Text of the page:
The affair began like all do: suddenly, desperately, and with a whiff of Diane Lane. Then rationalizing, crushing guilt, and finally, the first great night in bed in a long time.
One wrong turn at the intersection of two a.m. and monogamy, and bam, I was a cheat and a liar. But now I had a secret, and to a restless, middle-aged mother of two with withering ambition and thickening chin hair, that’s better than Moms' Night Out with roofies.
A business trip to New York for a hair thinning conference, and what do you know, we're both in the same hotel. I'd just called home to say good night and feign regret I couldn’t help with tomorrow’s vocabulary test of extinct marine life – when we met accidentally at the bar. We went for the same stool, ordered the same drink. And something…connected. Our foreheads, yes, but something more. We had dinner. No big deal. It wasn’t like I was texting someone knee fat selfies.
Then, a late-night karaoke bar we had no business entering, never mind vomiting in, at our age, followed by a stroll up Ninth Avenue, always more fun when you’re dressed and not alone. And that was how I began the torrid affair with…myself.
Of course, we'd known each other forever. Sure, we'd lost touch over the years - work, marriage, kids, various addictions and neuroses battling for time and attention. Hockey games and book club, weight watchers and demented in-laws, relentless small children and aging parents who spend your inheritance on cruise ship well drinks. Anyway. We'd accidentally become good at the things we’d never imagined being: older and exhausted. Plus, we were not as good looking as before, and had grown sadly accustomed to being invisible.
I hadn’t realized how much I'd missed me. How attractive I still was, in a certain non-light, when wearing those jeans I’d stopped wearing for myself. I could be funny and gregarious (if I had recently eaten, I was alone, it was Thursday and it wasn’t the third week of the month).
I reminded me of…myself, only younger and more interesting. Twenty-five years, one breakdown and nineteen pounds ago, when journalism was real, people wore concert T-shirts without irony, and I was full of energy, optimism and estrogen.
It was easy to slip back into bed together. It didn’t matter how many decades had passed. It was just as electric and satisfying as the first time. Ladies, you know what I'm talking about. Eight straight hours of....sleep.
And it turns out I felt the same way about me! Like all affairs, the guilty co-conspirator reminded me how I used to feel, and also how I used to feel about how I used to feel. I liked remembering me, rediscovering forgotten shards of myself long buried. Even though it felt kind of dirty. Like Diane Lane in all those movies, I had only myself to blame.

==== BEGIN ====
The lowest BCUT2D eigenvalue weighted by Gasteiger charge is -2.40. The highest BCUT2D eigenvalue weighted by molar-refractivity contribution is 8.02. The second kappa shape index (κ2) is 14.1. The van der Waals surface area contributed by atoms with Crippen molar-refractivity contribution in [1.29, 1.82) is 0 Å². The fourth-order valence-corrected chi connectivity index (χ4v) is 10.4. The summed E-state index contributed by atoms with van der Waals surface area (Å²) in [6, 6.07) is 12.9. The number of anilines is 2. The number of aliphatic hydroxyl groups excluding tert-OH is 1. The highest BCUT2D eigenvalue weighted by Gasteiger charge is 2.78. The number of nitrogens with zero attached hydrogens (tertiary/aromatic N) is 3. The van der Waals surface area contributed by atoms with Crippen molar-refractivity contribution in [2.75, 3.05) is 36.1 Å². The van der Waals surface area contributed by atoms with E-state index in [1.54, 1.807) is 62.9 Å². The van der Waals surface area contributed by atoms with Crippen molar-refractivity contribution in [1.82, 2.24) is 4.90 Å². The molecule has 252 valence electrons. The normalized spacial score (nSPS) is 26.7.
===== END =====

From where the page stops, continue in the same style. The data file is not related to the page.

In the beginning, we stole moments wherever we could. Gripped by an insane hunger for time alone, I’d make ridiculous excuses. I’d claim we were out of almond milk and run out in sweatpants to throw my family off the scent of betrayal. I’d escape Saturday soccer carpool to “get my oil changed.” “Has it really already been 3,000 miles?” my husband asked. Oh, yes it has, I thought, peeling out of the driveway to be with myself for a few precious minutes at a deserted Pentecostal art gallery in the next town.
The kids knew nothing. If anything, they were delighted by the new, non-yelling Mommy. I spent extra money on a babysitter, so I could be with me some afternoons. I lost weight, and started shopping again for cute clothes. Bought elegant, overpriced underwear I wore exclusively for myself.
I faked business trips. I’d meet me in the hotel, we’d have a lovely dinner at the bar and then settle into a bus-size bed, channel surfing into an extravagant stupor of mini bar snacks, Rachel Maddow, and the local news loop. Then we’d tuck into a pile of fashion magazines, and top it off with room service – for one. We missed meetings, spending entire mornings in bed with the phone uncharged, just contemplating hotel ceiling stains. Then we'd nap.
We did fun things I hadn’t done in years: smoking real cigarettes, reading supermarket tabloids, going to arty matinees, prank-calling exes..
Eventually my husband grew suspicious. “You’re going to New York again…?” and I’d name the Neanderthal ethics storytelling conference I knew was happening but had no intention of attending.
But it got too intense. When I started talking about moving in together, I panicked and tried to call it off. There were tears, screaming fights, hasty meetings where I’d mean to end it, only to end up sobbing pitifully in my arms outside a Panera.
I tried to imagine how lonely I'd be without my family and their festival of needs and perplexing demands (is there anything for dinner?) but my mind kept turning to me.
Finally, I ended it. I accepted that it had been pure fantasy. I knew I didn’t have the balls to run away with me. I’d never had any balls, which was probably why I married a man who wasn’t me in the first place.
I tried to forget me. I plowed into volunteering in the school, my job, going to the gym, anything to keep my mind off myself. And for the most part I’m okay. But then I find a business card from a Chinatown massage parlor, or a battered art-house cinema ticket stub, a dog-eared copy of Star... and I remember.
Selfishness was both toxic and enthralling; I'd forgotten just how much. Still, it was a nice place to visit.
At least we'll always have New York.